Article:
Acceleration in the golf cart 50 is computed as described in the '962 application. The accuracy of the acceleration computation is limited by the resolution and noise of the magnetic wheel sensor and heading sensor. The turn rate estimate is particularly affected by systemic errors in the compass output caused by sensor tilt and other uncompensated hard/soft iron (i.e., ferrous metal) effects.
FIG. 9 is a simplified top view of golf cart 50 showing the front wheels 45 (left) and 80 (right) angled in a turn and the various angles and dimensions used in calculations. Steering compensation is achieved as follows. The left front wheel is being used for speed determination, and the direction of the front wheels is not aligned with the body frame of cart 50 in a turn. Turned front wheels induce velocity in both the vehicle x and y axes. The steering angle α is determined from the wheel speed, turn rate, and wheel base. For compass correction, true heading of the vehicle must be computed by the magnetic heading from the compass. Magnetic heading is corrected for the Earth magnetic field declination (βd) and for mounting errors on the vehicle and residual hard/soft iron (ferrous material) errors. These mounting and ferrous material errors are estimated by DGPS/DR calibration, essentially by comparing the estimated true heading to the ground track angle computed from DGPS measurement data. A correction to the compass correction table (a lookup table indexed by magnetic heading) is computed based on this heading residual. The error in the table at the current magnetic heading is applied to the magnetic heading to form a corrected true heading.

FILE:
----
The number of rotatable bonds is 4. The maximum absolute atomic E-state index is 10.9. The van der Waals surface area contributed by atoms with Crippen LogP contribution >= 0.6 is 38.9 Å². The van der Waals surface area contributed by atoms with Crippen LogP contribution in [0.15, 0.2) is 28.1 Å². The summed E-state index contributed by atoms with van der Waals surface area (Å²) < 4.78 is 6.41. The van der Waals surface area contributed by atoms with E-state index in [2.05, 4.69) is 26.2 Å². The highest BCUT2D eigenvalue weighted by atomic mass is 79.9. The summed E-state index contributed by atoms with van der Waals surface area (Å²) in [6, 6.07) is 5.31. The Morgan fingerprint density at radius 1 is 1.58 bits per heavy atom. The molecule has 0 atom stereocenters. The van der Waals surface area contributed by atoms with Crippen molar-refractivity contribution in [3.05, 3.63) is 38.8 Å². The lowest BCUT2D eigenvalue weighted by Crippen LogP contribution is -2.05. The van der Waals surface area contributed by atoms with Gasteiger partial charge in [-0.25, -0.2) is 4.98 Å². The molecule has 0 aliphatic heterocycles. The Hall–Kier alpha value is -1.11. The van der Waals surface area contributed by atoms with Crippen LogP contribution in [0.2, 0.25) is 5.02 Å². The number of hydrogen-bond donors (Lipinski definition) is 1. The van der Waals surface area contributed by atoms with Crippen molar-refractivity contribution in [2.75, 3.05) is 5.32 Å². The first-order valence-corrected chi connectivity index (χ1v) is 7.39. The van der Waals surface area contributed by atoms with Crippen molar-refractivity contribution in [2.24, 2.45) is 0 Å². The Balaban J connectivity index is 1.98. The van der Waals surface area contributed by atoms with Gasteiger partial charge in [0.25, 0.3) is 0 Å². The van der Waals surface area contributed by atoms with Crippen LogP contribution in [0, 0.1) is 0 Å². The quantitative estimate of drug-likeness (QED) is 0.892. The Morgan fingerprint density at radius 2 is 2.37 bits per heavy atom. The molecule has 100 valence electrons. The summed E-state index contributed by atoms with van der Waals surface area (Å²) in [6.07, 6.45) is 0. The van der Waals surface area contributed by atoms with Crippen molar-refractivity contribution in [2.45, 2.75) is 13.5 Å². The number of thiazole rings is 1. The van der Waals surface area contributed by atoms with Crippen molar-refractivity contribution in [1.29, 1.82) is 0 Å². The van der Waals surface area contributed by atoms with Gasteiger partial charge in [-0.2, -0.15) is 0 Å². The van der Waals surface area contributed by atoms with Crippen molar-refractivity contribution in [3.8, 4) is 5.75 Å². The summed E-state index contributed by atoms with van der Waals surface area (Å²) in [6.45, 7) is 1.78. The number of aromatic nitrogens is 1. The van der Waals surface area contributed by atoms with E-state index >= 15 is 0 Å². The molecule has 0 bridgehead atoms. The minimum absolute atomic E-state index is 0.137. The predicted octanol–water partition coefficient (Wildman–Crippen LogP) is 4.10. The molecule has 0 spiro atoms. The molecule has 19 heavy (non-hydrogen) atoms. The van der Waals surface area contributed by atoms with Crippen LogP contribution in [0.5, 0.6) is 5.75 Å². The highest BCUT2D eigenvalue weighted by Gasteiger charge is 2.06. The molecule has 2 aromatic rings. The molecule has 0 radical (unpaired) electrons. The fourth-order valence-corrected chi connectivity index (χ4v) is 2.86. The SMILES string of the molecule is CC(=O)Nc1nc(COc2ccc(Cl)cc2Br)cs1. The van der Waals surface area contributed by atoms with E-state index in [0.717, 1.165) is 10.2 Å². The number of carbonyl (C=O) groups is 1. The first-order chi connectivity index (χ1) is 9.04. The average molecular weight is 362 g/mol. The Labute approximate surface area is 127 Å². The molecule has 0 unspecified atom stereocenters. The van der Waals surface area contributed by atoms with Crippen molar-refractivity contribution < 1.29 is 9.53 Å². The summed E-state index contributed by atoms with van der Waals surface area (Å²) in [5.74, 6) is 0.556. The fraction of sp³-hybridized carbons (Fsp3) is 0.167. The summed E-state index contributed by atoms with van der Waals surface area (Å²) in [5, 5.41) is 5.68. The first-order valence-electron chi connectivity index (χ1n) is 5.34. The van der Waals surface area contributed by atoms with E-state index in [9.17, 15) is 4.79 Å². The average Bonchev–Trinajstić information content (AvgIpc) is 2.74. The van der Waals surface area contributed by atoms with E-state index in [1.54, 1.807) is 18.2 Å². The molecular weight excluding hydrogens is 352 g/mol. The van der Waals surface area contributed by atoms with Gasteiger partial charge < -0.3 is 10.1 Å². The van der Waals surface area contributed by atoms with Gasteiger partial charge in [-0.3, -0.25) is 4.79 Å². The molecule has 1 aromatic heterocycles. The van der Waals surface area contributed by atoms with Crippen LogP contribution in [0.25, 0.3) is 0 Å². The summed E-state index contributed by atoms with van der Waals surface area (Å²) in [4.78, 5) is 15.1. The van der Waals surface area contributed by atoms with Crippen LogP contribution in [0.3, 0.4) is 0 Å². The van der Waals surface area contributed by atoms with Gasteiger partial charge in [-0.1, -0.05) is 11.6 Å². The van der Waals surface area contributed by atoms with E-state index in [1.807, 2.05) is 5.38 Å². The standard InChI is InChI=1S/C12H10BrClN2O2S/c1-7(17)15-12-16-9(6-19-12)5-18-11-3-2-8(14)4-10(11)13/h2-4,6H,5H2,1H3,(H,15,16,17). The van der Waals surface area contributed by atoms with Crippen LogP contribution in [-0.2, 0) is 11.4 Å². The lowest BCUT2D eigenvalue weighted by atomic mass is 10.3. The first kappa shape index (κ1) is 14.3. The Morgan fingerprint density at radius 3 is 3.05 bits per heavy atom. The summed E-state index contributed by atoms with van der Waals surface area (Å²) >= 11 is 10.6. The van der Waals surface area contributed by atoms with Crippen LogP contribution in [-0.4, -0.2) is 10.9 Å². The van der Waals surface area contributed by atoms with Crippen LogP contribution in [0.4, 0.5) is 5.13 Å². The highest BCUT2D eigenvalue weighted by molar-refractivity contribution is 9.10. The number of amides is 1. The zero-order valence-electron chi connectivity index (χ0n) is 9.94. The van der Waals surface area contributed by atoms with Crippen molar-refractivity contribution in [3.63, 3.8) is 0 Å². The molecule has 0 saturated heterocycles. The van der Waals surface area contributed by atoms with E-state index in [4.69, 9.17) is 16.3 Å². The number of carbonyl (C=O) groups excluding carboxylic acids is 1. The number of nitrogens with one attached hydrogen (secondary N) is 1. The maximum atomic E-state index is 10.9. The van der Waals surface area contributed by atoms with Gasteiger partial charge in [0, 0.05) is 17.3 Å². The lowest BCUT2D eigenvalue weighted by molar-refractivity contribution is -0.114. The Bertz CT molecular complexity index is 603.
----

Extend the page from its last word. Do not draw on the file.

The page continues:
Implementation of the DGPS/DR calibration is illustrated in the block diagram of FIG. 10. The DR navigation solution is compared to the DGPS data and the errors are then corrected to provide an accurately calibrated DR navigation system. The essence of the correction and calibration technique is the formulation of a correction gain computation and the number of DR sensor errors to be calibrated. The approaches frequently used to provide correction gain computation include ad hoc designs, complementary filter design, and Kalman filter design. Kalman filter usage is the preferred approach, and provides a mathematical formulation to optimally correct (i.e., calibrate) a system with time varying error dynamics such as a DR navigation system, based on the error characteristics of each sensor, sensor errors, and DR navigation errors, and estimates an optimum result from numerous inputs corrupted by noise. The Kalman filter estimates error in the wheel scale factor in contrast to estimating the wheel scale factor itself, by error state propagation as described in the '962 application.
Although a preferred embodiment and method have been described to illustrate the best mode presently contemplated of practicing the invention, it will be apparent to those skilled in the relevant art that variations and modifications may be made without departing from the true spirit and scope of the invention. Accordingly, it is intended that the invention be deemed limited only to the extent required by the appended claims and the rules and principles of the relevant law.
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|U.S. Classification||701/470, 180/167, 342/137, 342/106, 180/168, 342/107, 342/457, 701/495, 701/472|
|International Classification||G01P3/487, A63B71/06, G05D1/02, G01C21/12, A63B57/00, G01S19/48, G01S5/14|
|Cooperative Classification||G01P3/487, G01C21/12, G05D1/0272, G05D1/0278, G05D1/027, G01S19/49, G01S19/41, A63B2225/30, A63B2220/36, A63B2220/16, G05D2201/0204, A63B2220/80, A63B2220/30, A63B2220/20, A63B2220/14, A63B2220/13, A63B2220/12, A63B2071/0691, A63B2024/0025, A63B24/0021, A63B2102/32|
|European Classification||G01S19/49, G05D1/02E16B, G01C21/12, G05D1/02E14B, G01P3/487, G05D1/02E14D, A63B24/00E|
|Aug 13, 1999||AS||Assignment|